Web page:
Intrepid Potash extended the round of bullish comment on fertilizer prices, flagging a strong recovery of in potash values since the summer, and seeing cause for further market “support”.
The US-based group, which was founded 21 years ago to buy a Utah potash mine from PotashCorp, said that potash prices were “currently $140 per short ton… above summer-fill price levels”, a gain equivalent to more than $150 per tonne.
Bob Jornayvaz, the Intrepid Potash chairman and chief executive, added that he expected that “under-application of potash from recent seasons, favourable weather, and very strong commodity pricing will continue to support our fertilizer markets through the spring season”.
The outlook follows upbeat comments from a range of other fertilizer groups, and indeed other agricultural suppliers such as machinery manufacturer Deere & Co, reporting boosts as elevated crop prices boost farm profitability, and producer spending.
‘Just strong demand’
Indeed, Intrepid’s report of price gains is more upbeat than that from Canada-based Nutrien, which two weeks ago reported US Midwest potash prices up $103 per tonne from a July low.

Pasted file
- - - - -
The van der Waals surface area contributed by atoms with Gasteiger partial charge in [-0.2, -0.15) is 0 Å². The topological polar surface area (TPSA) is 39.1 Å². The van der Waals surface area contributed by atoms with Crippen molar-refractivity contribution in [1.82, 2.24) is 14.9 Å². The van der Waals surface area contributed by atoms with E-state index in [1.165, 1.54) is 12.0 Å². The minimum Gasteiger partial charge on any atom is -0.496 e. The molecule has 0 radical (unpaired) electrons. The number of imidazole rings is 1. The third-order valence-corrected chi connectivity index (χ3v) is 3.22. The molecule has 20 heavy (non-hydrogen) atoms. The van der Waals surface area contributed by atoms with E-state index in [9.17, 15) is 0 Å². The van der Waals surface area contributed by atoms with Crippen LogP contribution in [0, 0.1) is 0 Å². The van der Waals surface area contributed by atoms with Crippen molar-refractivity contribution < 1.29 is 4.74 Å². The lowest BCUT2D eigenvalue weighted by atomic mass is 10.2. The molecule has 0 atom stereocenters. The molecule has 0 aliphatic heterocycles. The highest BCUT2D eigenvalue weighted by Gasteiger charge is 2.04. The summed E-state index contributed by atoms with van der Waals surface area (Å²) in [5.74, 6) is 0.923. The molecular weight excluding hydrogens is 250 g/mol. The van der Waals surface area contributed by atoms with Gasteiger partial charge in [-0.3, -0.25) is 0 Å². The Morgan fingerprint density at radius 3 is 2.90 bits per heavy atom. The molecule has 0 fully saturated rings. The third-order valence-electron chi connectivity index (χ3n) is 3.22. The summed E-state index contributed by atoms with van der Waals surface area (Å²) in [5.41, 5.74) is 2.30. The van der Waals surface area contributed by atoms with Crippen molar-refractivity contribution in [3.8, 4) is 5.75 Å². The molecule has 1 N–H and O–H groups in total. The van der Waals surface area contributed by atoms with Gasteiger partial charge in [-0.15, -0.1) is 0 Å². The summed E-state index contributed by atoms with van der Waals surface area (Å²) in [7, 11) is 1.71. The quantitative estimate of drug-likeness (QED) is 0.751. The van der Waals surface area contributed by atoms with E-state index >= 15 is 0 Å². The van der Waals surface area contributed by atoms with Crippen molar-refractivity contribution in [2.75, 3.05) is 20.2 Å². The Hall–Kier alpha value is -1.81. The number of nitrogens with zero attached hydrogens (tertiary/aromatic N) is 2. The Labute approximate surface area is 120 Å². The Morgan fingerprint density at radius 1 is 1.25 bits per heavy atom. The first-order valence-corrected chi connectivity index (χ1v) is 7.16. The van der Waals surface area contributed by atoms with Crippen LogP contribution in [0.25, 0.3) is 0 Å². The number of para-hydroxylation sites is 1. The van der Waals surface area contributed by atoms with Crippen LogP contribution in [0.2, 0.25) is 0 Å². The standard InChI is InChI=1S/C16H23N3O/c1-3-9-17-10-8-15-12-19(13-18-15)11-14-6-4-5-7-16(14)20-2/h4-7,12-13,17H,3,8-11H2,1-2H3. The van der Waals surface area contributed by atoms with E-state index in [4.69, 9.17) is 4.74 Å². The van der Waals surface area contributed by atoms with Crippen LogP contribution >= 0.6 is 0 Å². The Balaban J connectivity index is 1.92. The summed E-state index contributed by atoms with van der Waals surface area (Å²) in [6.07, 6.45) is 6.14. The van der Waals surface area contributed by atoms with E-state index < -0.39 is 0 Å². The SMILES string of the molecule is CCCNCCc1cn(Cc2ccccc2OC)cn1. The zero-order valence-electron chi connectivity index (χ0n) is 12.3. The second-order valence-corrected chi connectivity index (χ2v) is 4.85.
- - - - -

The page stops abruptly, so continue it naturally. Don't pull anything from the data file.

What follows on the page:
Chuck Magro, the Nutrien chief executive, said that “for potash what we’re seeing is just strong demand basically around the world”, noting that “with strong crop prices and the highest US grower margins in at least seven years, there will be strong crop input spend in 2021”.
“The US has seen the strongest price rise so far, but Brazilian prices are now transacting at $300 a tonne.”
According to Mosaic, potash prices shipped to Brazil stood at $303 per tonne on a cost and freight basis, as of Friday, the highest in 16 months, and up 38% from a low seen last April.
Nonetheless, they remain behind US values, which Mosaic reported at $322 per tonne in the port of New Orleans, up 69% from an August low, and the highest since at least 2016.
In the Corn Belt, values were pegged at $360 per tonne in the Corn Belt, up 54% from their August low, and also the highest on data going back four years.
Joc O’Rourke, the Mosaic chief executive, two weeks ago noted “soft commodity prices are at multiyear highs, and the expectation is that these strong ag economics will continue.
“So what that applies for us is continuing strong demand for fertilizers as farmers seek to maximise their production.”
He restated too that the $247 per tonne at which Belarus Potash Company last month agreed to sell potash to India “doesn’t represent the reality we’re seeing or the tightness of the market and pricing
“I can only speculate as to what motivated BPC to do that, but given the political uncertainty in Belarus over the last year, there may have been non-market drivers that played into it.”